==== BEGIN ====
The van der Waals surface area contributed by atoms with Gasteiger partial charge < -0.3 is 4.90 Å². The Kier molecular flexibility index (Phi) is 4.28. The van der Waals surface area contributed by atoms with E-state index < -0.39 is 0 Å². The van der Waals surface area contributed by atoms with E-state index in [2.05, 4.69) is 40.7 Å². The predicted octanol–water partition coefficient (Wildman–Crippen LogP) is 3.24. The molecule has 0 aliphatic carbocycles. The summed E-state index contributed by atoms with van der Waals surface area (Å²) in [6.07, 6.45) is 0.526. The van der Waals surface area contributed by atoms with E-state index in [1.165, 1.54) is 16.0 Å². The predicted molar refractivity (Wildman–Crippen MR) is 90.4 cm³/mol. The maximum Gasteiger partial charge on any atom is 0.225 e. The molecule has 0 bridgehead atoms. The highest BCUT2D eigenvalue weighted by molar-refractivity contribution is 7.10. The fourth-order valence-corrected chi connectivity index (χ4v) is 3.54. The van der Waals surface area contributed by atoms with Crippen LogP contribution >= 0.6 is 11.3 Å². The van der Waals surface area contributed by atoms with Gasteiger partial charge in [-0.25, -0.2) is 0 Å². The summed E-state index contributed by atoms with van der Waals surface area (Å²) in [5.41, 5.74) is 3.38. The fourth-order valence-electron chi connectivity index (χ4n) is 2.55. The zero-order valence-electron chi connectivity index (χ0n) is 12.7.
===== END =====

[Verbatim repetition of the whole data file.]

The van der Waals surface area contributed by atoms with Gasteiger partial charge < -0.3 is 4.90 Å². The Kier molecular flexibility index (Phi) is 4.28. The van der Waals surface area contributed by atoms with E-state index < -0.39 is 0 Å². The van der Waals surface area contributed by atoms with E-state index in [2.05, 4.69) is 40.7 Å². The predicted octanol–water partition coefficient (Wildman–Crippen LogP) is 3.24. The molecule has 0 aliphatic carbocycles. The summed E-state index contributed by atoms with van der Waals surface area (Å²) in [6.07, 6.45) is 0.526. The van der Waals surface area contributed by atoms with E-state index in [1.165, 1.54) is 16.0 Å². The predicted molar refractivity (Wildman–Crippen MR) is 90.4 cm³/mol. The maximum Gasteiger partial charge on any atom is 0.225 e. The molecule has 0 bridgehead atoms. The highest BCUT2D eigenvalue weighted by molar-refractivity contribution is 7.10. The fourth-order valence-corrected chi connectivity index (χ4v) is 3.54. The van der Waals surface area contributed by atoms with Crippen LogP contribution >= 0.6 is 11.3 Å². The van der Waals surface area contributed by atoms with Gasteiger partial charge in [-0.25, -0.2) is 0 Å². The summed E-state index contributed by atoms with van der Waals surface area (Å²) in [5.41, 5.74) is 3.38. The fourth-order valence-electron chi connectivity index (χ4n) is 2.55. The zero-order valence-electron chi connectivity index (χ0n) is 12.7.